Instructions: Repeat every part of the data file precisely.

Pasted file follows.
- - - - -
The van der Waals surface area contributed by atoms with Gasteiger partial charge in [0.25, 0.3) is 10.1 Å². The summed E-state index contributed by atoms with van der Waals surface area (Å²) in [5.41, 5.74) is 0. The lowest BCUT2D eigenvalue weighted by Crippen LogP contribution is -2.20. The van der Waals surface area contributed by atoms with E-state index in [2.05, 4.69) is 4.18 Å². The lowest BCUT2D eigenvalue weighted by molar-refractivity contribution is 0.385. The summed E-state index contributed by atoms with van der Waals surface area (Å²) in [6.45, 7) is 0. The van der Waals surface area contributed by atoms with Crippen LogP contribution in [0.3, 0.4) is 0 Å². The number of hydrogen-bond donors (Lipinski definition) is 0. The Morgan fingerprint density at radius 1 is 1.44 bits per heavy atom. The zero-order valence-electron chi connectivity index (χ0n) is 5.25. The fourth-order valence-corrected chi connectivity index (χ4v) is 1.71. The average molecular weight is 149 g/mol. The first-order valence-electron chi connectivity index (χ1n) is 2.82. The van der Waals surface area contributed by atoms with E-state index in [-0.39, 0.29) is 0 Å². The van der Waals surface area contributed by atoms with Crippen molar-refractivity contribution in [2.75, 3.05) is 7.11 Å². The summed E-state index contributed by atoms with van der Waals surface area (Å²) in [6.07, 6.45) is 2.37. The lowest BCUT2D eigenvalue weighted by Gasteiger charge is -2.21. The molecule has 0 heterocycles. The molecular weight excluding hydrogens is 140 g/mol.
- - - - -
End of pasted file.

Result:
The van der Waals surface area contributed by atoms with Gasteiger partial charge in [0.25, 0.3) is 10.1 Å². The summed E-state index contributed by atoms with van der Waals surface area (Å²) in [5.41, 5.74) is 0. The lowest BCUT2D eigenvalue weighted by Crippen LogP contribution is -2.20. The van der Waals surface area contributed by atoms with E-state index in [2.05, 4.69) is 4.18 Å². The lowest BCUT2D eigenvalue weighted by molar-refractivity contribution is 0.385. The summed E-state index contributed by atoms with van der Waals surface area (Å²) in [6.45, 7) is 0. The van der Waals surface area contributed by atoms with Crippen LogP contribution in [0.3, 0.4) is 0 Å². The number of hydrogen-bond donors (Lipinski definition) is 0. The Morgan fingerprint density at radius 1 is 1.44 bits per heavy atom. The zero-order valence-electron chi connectivity index (χ0n) is 5.25. The fourth-order valence-corrected chi connectivity index (χ4v) is 1.71. The average molecular weight is 149 g/mol. The first-order valence-electron chi connectivity index (χ1n) is 2.82. The van der Waals surface area contributed by atoms with E-state index in [-0.39, 0.29) is 0 Å². The van der Waals surface area contributed by atoms with Crippen molar-refractivity contribution in [2.75, 3.05) is 7.11 Å². The summed E-state index contributed by atoms with van der Waals surface area (Å²) in [6.07, 6.45) is 2.37. The lowest BCUT2D eigenvalue weighted by Gasteiger charge is -2.21. The molecule has 0 heterocycles. The molecular weight excluding hydrogens is 140 g/mol.